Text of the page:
Oil prices rise on US strong demand but high OPEC supply pars gains

EPA/MICHAEL NELSON/FILE PICTURE

gas station in the Pacific Palisades neighborhood, Los Angeles, California. The US Energy Information Administration (EIA) reported record gasoline demand of 9.84 million barrels per day last week.

Extra oil comes primarily from Libya, as it is exempt from OPEC cuts because conflict had curbed its production


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On August 3, oil prices rose following strong demand in the United States but high supplies from the Organization of Petroleum Exporting Countries (OPEC) pared gains.

According to Reuters, Benchmark Brent crude was up 20 cents a barrel at $52.56 by 0920 GMT. US light crude was 20 cents higher at $49.79.

The US Energy Information Administration (EIA) reported a 1.5 million barrel drop to 481.9 million barrels in crude inventories last week. EIA also reported record gasoline demand of 9.84 million barrels per day.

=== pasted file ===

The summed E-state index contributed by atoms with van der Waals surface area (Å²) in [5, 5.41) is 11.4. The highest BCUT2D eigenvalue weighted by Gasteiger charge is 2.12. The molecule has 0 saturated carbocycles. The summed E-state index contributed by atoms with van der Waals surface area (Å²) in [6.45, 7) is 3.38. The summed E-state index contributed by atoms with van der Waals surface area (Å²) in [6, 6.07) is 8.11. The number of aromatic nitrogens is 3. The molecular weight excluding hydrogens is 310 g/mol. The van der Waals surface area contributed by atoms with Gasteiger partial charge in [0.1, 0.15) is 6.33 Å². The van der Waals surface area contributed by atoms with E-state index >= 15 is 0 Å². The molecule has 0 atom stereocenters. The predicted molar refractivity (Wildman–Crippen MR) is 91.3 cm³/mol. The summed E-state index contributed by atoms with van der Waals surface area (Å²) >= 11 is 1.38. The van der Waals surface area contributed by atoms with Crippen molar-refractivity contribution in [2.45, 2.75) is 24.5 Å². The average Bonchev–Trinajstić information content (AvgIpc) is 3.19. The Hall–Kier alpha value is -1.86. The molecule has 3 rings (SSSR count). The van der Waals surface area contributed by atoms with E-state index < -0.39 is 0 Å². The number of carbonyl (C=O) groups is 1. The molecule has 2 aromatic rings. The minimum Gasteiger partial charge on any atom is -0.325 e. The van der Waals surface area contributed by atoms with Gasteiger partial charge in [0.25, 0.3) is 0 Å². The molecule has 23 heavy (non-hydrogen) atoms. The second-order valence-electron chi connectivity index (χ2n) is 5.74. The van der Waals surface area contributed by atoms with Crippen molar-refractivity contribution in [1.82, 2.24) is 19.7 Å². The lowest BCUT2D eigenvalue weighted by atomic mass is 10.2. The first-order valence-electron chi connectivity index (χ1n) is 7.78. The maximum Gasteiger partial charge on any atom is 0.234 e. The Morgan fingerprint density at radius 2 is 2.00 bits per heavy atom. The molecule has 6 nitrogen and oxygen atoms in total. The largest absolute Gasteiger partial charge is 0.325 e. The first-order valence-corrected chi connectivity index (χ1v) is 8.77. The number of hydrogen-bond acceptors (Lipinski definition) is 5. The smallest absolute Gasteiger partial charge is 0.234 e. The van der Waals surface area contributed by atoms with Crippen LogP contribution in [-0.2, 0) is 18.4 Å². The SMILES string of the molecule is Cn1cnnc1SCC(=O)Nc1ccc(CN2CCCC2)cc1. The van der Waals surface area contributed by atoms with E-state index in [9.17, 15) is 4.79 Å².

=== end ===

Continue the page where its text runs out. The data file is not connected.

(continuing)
However, high OPEC production is capping prices. The oil cartel and other producers including Russia have promised to restrict output by 1.8 million barrels per day until March 2018 to help support prices and draw down inventories. But a Reuters survey showed this week OPEC output hit a 2017 high of 33 million barrels per day in July, up 90,000 barrels per day from the previous month, a Reuters survey showed.

Extra oil comes primarily from Libya, as it is exempt from the cuts because conflict had curbed its production. Nigeria, which is also exempt from the cuts, has also increased output, raising concerns among other OPEC members.

The oil cartel is expected to hold a meeting next week to review members’ compliance to the output cuts.

 

 

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